“Applied behavior analysis” sounds like a chapter in a textbook I had to cram for and forgot after the exam. You may hear words like reinforcement, conditions, and punishment and may remember the experiments on the mouse in electronic box, but ask me how that relates to my child and I might get offended. Although I’ve got to hand it to these therapist that come day in and day out with the same passion and energy that I still can’t attain after a twice brewed coffee. And the more they work with my child the more I see the improvements he’s made.
However, the biggest improvement has been in my understanding of this intricate science. Within the last year I have learned more about my son and ways to better understand his behaviors.
It’s a domain in which individuals with autism have deficits. Both in receptive and expressive; communication is an area of need for all individuals with autism. ABA has broken down ways to address proper ways to teach expressive communication using ways to prompt such as a model prompt (saying the word with an intonation as a form of a question…ball?) and praising when they repeat the word. By doing this technique and fading into more open ended ways of promoting language, my son was able to spontaneously request words.
2. Teaching Skills
Another way ABA has addressed my sons deficits is when teaching him ways to respond to a listener. By focusing on specific tasks like “clean up” or “do this” creates clear opportunities for my son to understand. The use of errorless learning ensures that all requests are taught systematically until independent. It’s not that my son wasn’t listening or being defiant on purpose, it was the fact that my request was not clear and he was unaware of the task I set out for him. By following through and teaching the skill, my son was more compliant and this was less frustrating for both of us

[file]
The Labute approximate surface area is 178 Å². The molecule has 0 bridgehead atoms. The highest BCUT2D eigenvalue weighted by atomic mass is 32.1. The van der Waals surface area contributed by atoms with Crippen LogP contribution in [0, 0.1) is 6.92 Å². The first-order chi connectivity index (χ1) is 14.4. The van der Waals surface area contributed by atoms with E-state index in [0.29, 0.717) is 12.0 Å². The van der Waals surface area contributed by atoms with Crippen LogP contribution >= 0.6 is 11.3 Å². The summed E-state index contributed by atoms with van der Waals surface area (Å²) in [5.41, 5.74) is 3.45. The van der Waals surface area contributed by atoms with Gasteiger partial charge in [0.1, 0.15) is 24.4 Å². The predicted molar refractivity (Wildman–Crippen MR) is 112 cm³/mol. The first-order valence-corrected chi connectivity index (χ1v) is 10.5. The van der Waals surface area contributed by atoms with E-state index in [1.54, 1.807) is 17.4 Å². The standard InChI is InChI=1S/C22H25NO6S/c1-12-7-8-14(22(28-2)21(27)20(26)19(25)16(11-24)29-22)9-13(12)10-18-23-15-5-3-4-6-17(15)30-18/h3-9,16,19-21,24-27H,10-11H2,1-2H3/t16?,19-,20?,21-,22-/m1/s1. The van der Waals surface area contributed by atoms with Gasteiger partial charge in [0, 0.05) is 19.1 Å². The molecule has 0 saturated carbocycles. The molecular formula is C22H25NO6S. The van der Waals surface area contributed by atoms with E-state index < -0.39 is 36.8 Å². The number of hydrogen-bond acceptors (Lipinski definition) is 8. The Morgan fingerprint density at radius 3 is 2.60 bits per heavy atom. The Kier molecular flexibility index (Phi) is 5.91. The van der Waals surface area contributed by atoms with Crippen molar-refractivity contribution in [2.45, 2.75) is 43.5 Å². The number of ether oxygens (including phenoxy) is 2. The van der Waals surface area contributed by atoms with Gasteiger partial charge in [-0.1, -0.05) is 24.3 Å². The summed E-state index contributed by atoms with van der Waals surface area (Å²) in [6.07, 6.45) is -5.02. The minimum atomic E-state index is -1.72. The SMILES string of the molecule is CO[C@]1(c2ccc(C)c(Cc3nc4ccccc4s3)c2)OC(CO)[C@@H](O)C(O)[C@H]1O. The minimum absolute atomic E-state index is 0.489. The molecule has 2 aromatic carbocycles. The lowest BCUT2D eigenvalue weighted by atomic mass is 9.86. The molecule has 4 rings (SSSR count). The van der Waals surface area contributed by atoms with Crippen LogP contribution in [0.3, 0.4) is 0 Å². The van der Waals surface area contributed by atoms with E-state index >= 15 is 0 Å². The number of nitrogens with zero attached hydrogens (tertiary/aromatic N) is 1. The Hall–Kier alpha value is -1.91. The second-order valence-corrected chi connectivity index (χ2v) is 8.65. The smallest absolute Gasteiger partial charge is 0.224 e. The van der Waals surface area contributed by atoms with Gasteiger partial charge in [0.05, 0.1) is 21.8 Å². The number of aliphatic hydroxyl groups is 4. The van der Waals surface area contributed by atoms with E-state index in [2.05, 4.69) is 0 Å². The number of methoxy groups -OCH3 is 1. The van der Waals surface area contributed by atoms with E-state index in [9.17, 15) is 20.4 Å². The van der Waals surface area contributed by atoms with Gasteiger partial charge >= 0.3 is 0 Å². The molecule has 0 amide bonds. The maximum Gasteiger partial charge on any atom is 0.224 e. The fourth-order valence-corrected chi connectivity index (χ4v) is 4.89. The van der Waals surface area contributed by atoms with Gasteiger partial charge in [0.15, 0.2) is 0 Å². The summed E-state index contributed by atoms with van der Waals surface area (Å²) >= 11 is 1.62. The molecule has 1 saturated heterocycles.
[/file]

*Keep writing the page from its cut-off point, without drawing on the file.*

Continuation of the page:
3. Task Analyzing
A concept that sounds like an office organization strategy, Task analysis let me look at something I usually take for granted like washing my hands and broke it down. Task analysis breaks down a multi-step activity and teaches each step and chains it together to be one complete request. By breaking down a task you can teach steps individually and create a positive momentum for the entire task.
4. Creating Learning Opportunities
Another way ABA has addressed a way to teach skills is looking at activities creatively and keeping teaching opportunities in mind. Looking at it from ABA perspective, you should be able to create opportunities for expressive and receptive skills in each activity. As long as you can grasp the activity and plan some goals to target, you can make any fun activity a learning opportunity
5. Learning About Behavior
The most important aspect ABA has taught me was how to address problem behaviors. Time outs and sending them to their room are not always the best way to handle challenges from your child. Spankings may even heighten the behaviors causing everyone in the house to just be in a bad mood. ABA has taught me to put my analyst’s spectacles and see all behaviors as a form of communication. By addressing each behavior to one of the four reasons why we all do things, sensory, escape, attention, access to tangibles) [SEAT] we may be able to trouble shoot and create an opportunity to teach the appropriate way to address the problem behavior. If my kid is tantrumming for a cookie and I know it’s for that reason, I could prompt language or offer additional choices.